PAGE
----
Cre­at­ing down­town farm­ing op­er­a­tions no longer just a joke

Moose Jaw Express.com - - News -

The idea that most farm pro­duce must grow in ru­ral ar­eas has been tack­led by a rel­a­tively new trend within cities.

Called ur­ban agri­cul­ture or ur­ban farm­ing, th­ese op­er­a­tion re-use older multi-storey build­ings to grow food in fac­tory style.

The ben­e­fits of this farm model vary from in­creased food pro­duc­tion, re­duced cost of food trans­porta­tion to cre­at­ing jobs and giv­ing new life to old build­ings. Canada has ur­ban farm­ers in many cities with Toronto a leader. More than 100 ur­ban farms op­er­ate in the United States.

80 Acres Farms of Hamil­ton, Ohio is one of the lat­est to grow from a small com­mer­cial lo­ca­tion to 150,000 square feet of au­to­mated space in an old build­ing. The farm paid $300,000 for the build­ing and in­vested $2 mil­lion into con­vert­ing the struc­ture to a hy­dro­ponic farm. Hy­dro­pon­ics use nu­tri­ent-laden wa­ter with­out soil to grow and can re­sult in yields much higher than tra­di­tional dirt farm­ing.

Au­to­mated con­trols gov­ern ev­ery­thing from seed­ing and nu­tri­ent avail­abil­ity right to har­vest for the crops. Crops in­clude mi­cro-greens, herbs, leafy let­tuce, kale, cherry toma­toes, cu­cum­bers and pep­pers — sim­i­lar to most ur­ban farms.

The 80 Acres Farms op­er­a­tion will cre­ate 134 jobs with an av­er­age salary of $65,000 a year.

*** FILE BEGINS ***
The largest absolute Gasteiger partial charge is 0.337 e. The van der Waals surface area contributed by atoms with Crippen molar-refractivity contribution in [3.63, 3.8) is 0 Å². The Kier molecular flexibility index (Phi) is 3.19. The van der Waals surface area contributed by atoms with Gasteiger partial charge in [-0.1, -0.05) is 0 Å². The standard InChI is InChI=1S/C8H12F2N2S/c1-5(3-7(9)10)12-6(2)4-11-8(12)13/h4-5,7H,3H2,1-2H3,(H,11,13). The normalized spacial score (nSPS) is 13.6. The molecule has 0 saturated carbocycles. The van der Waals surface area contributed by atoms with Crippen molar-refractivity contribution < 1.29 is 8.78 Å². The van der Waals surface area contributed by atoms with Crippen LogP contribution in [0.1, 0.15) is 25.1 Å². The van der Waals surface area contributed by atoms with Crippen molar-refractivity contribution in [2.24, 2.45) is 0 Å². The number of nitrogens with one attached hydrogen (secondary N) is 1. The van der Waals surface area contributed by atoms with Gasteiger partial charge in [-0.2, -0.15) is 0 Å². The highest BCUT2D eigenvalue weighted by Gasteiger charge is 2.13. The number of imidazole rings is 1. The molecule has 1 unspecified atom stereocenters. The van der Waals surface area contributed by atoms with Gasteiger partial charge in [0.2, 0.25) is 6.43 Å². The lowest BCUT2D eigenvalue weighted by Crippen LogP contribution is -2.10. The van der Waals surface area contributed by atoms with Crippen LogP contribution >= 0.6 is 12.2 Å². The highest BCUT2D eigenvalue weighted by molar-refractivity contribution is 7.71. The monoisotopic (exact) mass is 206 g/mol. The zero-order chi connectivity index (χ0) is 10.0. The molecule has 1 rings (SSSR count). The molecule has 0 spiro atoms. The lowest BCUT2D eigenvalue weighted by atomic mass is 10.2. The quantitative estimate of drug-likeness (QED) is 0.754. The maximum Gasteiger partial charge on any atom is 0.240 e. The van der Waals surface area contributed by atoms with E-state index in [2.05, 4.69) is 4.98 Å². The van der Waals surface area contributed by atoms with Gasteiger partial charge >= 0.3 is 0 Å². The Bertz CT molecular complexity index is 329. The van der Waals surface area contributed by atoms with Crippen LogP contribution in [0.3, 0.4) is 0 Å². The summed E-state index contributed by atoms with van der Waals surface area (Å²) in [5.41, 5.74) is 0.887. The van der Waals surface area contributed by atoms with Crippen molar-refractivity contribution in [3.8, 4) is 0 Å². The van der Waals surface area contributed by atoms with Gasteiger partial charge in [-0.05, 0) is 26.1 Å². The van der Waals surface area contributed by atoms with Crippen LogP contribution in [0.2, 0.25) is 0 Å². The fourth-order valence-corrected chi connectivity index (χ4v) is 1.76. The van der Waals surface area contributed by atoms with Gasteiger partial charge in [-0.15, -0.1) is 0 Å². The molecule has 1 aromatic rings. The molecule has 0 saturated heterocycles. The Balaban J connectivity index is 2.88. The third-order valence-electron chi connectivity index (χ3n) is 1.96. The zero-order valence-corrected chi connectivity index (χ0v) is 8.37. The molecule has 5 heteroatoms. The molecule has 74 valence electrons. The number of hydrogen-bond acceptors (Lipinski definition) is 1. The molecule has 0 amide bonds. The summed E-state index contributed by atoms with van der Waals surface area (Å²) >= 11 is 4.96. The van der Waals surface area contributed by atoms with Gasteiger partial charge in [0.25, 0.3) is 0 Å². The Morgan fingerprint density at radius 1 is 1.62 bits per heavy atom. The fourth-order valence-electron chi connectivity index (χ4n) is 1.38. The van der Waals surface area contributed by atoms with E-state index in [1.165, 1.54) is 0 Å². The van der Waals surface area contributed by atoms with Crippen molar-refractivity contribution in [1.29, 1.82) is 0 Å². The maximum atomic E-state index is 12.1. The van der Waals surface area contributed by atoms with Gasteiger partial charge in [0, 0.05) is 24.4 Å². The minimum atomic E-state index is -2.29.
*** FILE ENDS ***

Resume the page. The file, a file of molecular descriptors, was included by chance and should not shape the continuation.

The oper­a­tor claims a dou­bling in yield from this farm­ing model. No pes­ti­cides will be used.

The farm in­di­cates fresher food from its farm, picked when riper, will be more nu­tri­tious, say­ing 70 per cent of nu­tri­tional value can be lost in the 1,000 mile to 5,000 mile trans­port to mar­ket.

Wa­ter use will be re­duced by 97 per cent over out­door ir­ri­gated fields. No food will be wasted in trans­port. And the emis­sions from grow­ing and trans­port­ing food will be sub­stan­tially lower.

The farm has con­tracts to sup­ply four food store chains, among them or­ganic re­tailer Whole Foods, owned by Ama­zon and a num­ber of food ser­vice dis­trib­u­tors. Ur­ban farm­ing has been around for­ever in the form of back­yard gar­dens and was en­cour­aged dur­ing the Sec­ond World War.

A United Na­tions de­vel­op­ment study in 1993 found 15 per cent of the food con­sumed in cities around the globe was grown in cities. By 2005 that num­ber had reached 30 per cent.

Ur­ban farm­ing in Cuba sus­tains 200,000 jobs. And in Bangkok, Thai­land, 73 per cent of res­i­dents are in­volved in grow­ing food.

Ron Wal­ter can be reached at ron­joy@sask­tel.net

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